The Department of the Air Force (USAF) wants to become a “cloud-first” agency and is committed to making continued investments in cloud computing and migration, according to USAF Chief Technology Officer Jay Bonci.

The department’s commitment to be a “cloud-first” agency “stems from this need to be durable, adaptable, and always connected because our systems are so spread out,” Bonci said during a live-streamed event on Dec. 14 hosted by C4ISRNET.

Bonci explained that the service branch’s transition to the cloud began as a cost-efficient strategy in the move away from data centers, but said that is no longer the case.

“For us, we have to think about cloud as being a part of a resilience baseline, and to change the message from a cost-saving-type message to one of agility and resilience,” Bonci said.

Among its cloud efforts, the USAF is investigating how it can benefit and utilize the Pentagon’s recent $9 billion cloud-computing deal with Amazon, Google, Microsoft, and Oracle.

In addition, the USAF has begun to make plans for a follow-on contract to the previously established Cloud One program. The Cloud One platform, which was launched just a few years ago, is the USAF’s cloud hosting and service platform that features assets from big-name players in the industry.

“On the cloud front, one of our biggest wins is the launch of the Cloud One platform,” Bonci said. “The platform has been primarily focused on a platform as-a-service baseline; refactoring apps to take advantage of the platform as a service, and in so doing, it has cleaned up a lot of technical debt.”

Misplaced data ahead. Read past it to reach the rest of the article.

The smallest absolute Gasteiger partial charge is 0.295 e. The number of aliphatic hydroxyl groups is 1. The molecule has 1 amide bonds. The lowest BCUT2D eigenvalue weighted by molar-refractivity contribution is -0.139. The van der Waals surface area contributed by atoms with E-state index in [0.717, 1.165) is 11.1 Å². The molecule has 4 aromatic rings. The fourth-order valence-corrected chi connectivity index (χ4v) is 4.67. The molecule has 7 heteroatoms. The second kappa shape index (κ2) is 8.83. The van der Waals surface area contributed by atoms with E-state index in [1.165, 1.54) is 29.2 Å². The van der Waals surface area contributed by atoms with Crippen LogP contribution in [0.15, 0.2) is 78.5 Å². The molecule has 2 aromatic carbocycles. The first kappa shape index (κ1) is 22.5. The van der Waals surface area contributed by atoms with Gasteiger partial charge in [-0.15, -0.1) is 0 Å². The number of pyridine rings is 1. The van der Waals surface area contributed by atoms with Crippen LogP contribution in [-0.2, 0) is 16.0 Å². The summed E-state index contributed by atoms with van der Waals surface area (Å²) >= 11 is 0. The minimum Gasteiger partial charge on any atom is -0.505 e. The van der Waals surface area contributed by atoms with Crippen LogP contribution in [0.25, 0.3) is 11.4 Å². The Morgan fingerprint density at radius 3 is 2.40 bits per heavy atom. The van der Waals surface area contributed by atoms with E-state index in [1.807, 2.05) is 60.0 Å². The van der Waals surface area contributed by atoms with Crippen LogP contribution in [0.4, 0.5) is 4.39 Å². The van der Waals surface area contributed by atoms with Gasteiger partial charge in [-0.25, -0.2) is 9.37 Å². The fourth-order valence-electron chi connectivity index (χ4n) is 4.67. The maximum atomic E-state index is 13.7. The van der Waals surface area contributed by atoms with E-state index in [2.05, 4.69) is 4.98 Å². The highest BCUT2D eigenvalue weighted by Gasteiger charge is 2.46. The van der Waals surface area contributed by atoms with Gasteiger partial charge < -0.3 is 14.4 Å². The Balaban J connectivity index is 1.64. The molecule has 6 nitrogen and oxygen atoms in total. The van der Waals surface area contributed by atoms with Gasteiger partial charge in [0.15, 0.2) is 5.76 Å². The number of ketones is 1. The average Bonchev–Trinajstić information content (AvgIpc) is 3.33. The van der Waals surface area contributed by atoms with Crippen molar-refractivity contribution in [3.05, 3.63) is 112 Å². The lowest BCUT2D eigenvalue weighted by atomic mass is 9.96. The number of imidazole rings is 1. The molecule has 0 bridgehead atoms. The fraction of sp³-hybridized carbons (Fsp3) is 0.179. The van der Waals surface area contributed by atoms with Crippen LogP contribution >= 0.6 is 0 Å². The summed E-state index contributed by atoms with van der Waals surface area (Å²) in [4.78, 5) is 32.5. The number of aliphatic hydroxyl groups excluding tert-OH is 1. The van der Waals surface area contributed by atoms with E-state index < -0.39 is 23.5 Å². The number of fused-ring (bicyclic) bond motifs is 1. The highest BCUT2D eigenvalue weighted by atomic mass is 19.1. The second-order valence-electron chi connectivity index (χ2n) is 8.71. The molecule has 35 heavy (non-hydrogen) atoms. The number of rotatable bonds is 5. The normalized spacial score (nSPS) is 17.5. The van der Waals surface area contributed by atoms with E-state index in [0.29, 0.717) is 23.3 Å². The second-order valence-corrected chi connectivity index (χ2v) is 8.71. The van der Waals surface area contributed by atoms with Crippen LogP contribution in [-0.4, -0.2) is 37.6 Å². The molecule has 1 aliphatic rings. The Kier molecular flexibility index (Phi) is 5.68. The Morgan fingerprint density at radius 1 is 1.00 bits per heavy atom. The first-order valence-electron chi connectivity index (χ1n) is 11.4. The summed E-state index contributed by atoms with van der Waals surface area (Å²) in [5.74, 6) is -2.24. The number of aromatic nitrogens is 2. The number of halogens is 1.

The department has teased the possible launch of a successor to the Cloud One platform – called Cloud One Next. In an early November request for information, the department solicited insight from industry on a possible follow-on contract program.

Specifically, it asked for input on how companies would manage and update Cloud One taking into consideration “recent government leadership direction,” Bonci explained. Submissions from industry are currently under review.

“We’re looking at a couple of different kinds of economic models for how we continue to get cost efficiency and get a scale for how we’re able to get more applications into the cloud, but the focus is going to be on adoption,” Bonci said, further explaining the USAF’s cloud strategy moving forward.

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Lisbeth Perez
Lisbeth Perez
Lisbeth Perez is a MeriTalk Senior Technology Reporter covering the intersection of government and technology.